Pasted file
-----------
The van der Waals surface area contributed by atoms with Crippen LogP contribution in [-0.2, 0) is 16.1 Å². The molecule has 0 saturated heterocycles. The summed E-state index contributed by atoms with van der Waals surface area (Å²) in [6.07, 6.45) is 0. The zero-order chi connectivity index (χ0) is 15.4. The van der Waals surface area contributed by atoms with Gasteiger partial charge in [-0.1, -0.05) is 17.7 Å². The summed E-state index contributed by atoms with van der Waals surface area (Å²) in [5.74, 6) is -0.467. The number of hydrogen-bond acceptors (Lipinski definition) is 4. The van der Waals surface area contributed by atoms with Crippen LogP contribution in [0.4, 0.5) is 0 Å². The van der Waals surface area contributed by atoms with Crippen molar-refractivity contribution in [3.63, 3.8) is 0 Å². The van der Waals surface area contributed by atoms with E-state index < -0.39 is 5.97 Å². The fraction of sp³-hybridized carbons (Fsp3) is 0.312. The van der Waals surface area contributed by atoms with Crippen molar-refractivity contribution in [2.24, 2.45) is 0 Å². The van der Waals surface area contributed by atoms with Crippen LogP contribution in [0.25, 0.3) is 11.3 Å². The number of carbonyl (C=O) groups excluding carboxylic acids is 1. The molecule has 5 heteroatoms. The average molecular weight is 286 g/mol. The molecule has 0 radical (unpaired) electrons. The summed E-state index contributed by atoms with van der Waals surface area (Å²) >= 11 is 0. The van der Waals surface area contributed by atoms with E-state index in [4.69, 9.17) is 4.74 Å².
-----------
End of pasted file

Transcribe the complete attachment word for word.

The van der Waals surface area contributed by atoms with Crippen LogP contribution in [-0.2, 0) is 16.1 Å². The molecule has 0 saturated heterocycles. The summed E-state index contributed by atoms with van der Waals surface area (Å²) in [6.07, 6.45) is 0. The zero-order chi connectivity index (χ0) is 15.4. The van der Waals surface area contributed by atoms with Gasteiger partial charge in [-0.1, -0.05) is 17.7 Å². The summed E-state index contributed by atoms with van der Waals surface area (Å²) in [5.74, 6) is -0.467. The number of hydrogen-bond acceptors (Lipinski definition) is 4. The van der Waals surface area contributed by atoms with Crippen LogP contribution in [0.4, 0.5) is 0 Å². The van der Waals surface area contributed by atoms with Crippen molar-refractivity contribution in [3.63, 3.8) is 0 Å². The van der Waals surface area contributed by atoms with E-state index < -0.39 is 5.97 Å². The fraction of sp³-hybridized carbons (Fsp3) is 0.312. The van der Waals surface area contributed by atoms with Crippen molar-refractivity contribution in [2.24, 2.45) is 0 Å². The van der Waals surface area contributed by atoms with Crippen LogP contribution in [0.25, 0.3) is 11.3 Å². The number of carbonyl (C=O) groups excluding carboxylic acids is 1. The molecule has 5 heteroatoms. The average molecular weight is 286 g/mol. The molecule has 0 radical (unpaired) electrons. The summed E-state index contributed by atoms with van der Waals surface area (Å²) >= 11 is 0. The van der Waals surface area contributed by atoms with E-state index in [4.69, 9.17) is 4.74 Å².